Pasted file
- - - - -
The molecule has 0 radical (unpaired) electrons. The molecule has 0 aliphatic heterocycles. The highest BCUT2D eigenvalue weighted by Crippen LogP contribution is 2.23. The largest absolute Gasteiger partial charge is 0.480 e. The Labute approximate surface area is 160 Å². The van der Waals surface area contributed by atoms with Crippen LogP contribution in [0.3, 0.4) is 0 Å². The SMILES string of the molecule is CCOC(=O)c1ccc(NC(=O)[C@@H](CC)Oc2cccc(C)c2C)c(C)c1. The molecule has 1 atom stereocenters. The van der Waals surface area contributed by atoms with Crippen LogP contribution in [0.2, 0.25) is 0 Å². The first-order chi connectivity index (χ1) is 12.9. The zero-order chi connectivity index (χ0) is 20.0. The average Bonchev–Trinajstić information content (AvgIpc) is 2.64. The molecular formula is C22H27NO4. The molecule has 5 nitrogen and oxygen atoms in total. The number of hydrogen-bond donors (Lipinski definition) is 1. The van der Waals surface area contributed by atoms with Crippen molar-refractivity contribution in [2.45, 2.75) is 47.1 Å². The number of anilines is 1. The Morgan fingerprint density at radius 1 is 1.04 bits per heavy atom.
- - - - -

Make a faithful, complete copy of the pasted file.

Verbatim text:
The molecule has 0 radical (unpaired) electrons. The molecule has 0 aliphatic heterocycles. The highest BCUT2D eigenvalue weighted by Crippen LogP contribution is 2.23. The largest absolute Gasteiger partial charge is 0.480 e. The Labute approximate surface area is 160 Å². The van der Waals surface area contributed by atoms with Crippen LogP contribution in [0.3, 0.4) is 0 Å². The SMILES string of the molecule is CCOC(=O)c1ccc(NC(=O)[C@@H](CC)Oc2cccc(C)c2C)c(C)c1. The molecule has 1 atom stereocenters. The van der Waals surface area contributed by atoms with Crippen LogP contribution in [0.2, 0.25) is 0 Å². The first-order chi connectivity index (χ1) is 12.9. The zero-order chi connectivity index (χ0) is 20.0. The average Bonchev–Trinajstić information content (AvgIpc) is 2.64. The molecular formula is C22H27NO4. The molecule has 5 nitrogen and oxygen atoms in total. The number of hydrogen-bond donors (Lipinski definition) is 1. The van der Waals surface area contributed by atoms with Crippen molar-refractivity contribution in [2.45, 2.75) is 47.1 Å². The number of anilines is 1. The Morgan fingerprint density at radius 1 is 1.04 bits per heavy atom.